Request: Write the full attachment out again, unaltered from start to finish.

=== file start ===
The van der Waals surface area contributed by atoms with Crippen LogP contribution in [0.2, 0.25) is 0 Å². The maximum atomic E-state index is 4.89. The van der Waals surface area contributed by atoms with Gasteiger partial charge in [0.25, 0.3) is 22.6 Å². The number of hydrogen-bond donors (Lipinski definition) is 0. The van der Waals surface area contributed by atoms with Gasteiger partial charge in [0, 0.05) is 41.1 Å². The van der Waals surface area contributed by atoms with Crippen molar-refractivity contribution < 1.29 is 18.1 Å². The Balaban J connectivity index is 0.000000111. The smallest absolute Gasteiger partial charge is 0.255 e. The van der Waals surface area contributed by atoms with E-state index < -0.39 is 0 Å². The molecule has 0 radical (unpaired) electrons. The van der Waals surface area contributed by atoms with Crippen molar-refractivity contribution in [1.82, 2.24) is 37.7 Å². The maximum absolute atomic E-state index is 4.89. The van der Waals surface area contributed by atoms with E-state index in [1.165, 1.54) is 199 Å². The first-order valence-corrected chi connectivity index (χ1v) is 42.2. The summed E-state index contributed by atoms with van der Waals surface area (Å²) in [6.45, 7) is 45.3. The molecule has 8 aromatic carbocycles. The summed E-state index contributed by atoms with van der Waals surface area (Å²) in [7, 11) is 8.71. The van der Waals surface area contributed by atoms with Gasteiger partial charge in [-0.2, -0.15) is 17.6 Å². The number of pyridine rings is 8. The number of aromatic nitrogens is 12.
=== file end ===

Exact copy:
The van der Waals surface area contributed by atoms with Crippen LogP contribution in [0.2, 0.25) is 0 Å². The maximum atomic E-state index is 4.89. The van der Waals surface area contributed by atoms with Gasteiger partial charge in [0.25, 0.3) is 22.6 Å². The number of hydrogen-bond donors (Lipinski definition) is 0. The van der Waals surface area contributed by atoms with Gasteiger partial charge in [0, 0.05) is 41.1 Å². The van der Waals surface area contributed by atoms with Crippen molar-refractivity contribution < 1.29 is 18.1 Å². The Balaban J connectivity index is 0.000000111. The smallest absolute Gasteiger partial charge is 0.255 e. The van der Waals surface area contributed by atoms with E-state index < -0.39 is 0 Å². The molecule has 0 radical (unpaired) electrons. The van der Waals surface area contributed by atoms with Crippen molar-refractivity contribution in [1.82, 2.24) is 37.7 Å². The maximum absolute atomic E-state index is 4.89. The van der Waals surface area contributed by atoms with E-state index in [1.165, 1.54) is 199 Å². The first-order valence-corrected chi connectivity index (χ1v) is 42.2. The summed E-state index contributed by atoms with van der Waals surface area (Å²) in [6.45, 7) is 45.3. The molecule has 8 aromatic carbocycles. The summed E-state index contributed by atoms with van der Waals surface area (Å²) in [7, 11) is 8.71. The van der Waals surface area contributed by atoms with Gasteiger partial charge in [-0.2, -0.15) is 17.6 Å². The number of pyridine rings is 8. The number of aromatic nitrogens is 12.